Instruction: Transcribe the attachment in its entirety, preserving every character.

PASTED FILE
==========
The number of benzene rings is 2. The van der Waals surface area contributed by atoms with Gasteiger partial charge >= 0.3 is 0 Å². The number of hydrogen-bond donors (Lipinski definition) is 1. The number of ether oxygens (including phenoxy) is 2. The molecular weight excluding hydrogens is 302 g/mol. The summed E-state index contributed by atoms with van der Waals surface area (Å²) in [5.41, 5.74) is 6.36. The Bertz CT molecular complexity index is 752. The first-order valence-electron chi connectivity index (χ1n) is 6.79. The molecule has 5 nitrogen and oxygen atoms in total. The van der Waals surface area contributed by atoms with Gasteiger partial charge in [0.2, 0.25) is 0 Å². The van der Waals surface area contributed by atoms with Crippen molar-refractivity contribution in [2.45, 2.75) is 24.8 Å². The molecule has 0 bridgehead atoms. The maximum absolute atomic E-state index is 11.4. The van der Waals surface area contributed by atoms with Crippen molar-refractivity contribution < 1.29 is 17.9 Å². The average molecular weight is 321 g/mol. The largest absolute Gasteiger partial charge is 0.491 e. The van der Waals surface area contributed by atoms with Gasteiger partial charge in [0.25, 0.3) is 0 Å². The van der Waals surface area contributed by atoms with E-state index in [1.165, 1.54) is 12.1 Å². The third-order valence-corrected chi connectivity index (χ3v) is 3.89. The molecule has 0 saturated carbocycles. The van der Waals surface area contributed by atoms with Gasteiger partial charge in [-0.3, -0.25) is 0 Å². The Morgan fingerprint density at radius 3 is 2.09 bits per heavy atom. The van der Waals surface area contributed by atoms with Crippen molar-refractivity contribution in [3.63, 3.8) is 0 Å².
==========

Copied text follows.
The number of benzene rings is 2. The van der Waals surface area contributed by atoms with Gasteiger partial charge >= 0.3 is 0 Å². The number of hydrogen-bond donors (Lipinski definition) is 1. The number of ether oxygens (including phenoxy) is 2. The molecular weight excluding hydrogens is 302 g/mol. The summed E-state index contributed by atoms with van der Waals surface area (Å²) in [5.41, 5.74) is 6.36. The Bertz CT molecular complexity index is 752. The first-order valence-electron chi connectivity index (χ1n) is 6.79. The molecule has 5 nitrogen and oxygen atoms in total. The van der Waals surface area contributed by atoms with Gasteiger partial charge in [0.2, 0.25) is 0 Å². The van der Waals surface area contributed by atoms with Crippen molar-refractivity contribution in [2.45, 2.75) is 24.8 Å². The molecule has 0 bridgehead atoms. The maximum absolute atomic E-state index is 11.4. The van der Waals surface area contributed by atoms with Crippen molar-refractivity contribution < 1.29 is 17.9 Å². The average molecular weight is 321 g/mol. The largest absolute Gasteiger partial charge is 0.491 e. The van der Waals surface area contributed by atoms with Gasteiger partial charge in [0.25, 0.3) is 0 Å². The van der Waals surface area contributed by atoms with E-state index in [1.165, 1.54) is 12.1 Å². The third-order valence-corrected chi connectivity index (χ3v) is 3.89. The molecule has 0 saturated carbocycles. The van der Waals surface area contributed by atoms with Gasteiger partial charge in [-0.3, -0.25) is 0 Å². The Morgan fingerprint density at radius 3 is 2.09 bits per heavy atom. The van der Waals surface area contributed by atoms with Crippen molar-refractivity contribution in [3.63, 3.8) is 0 Å².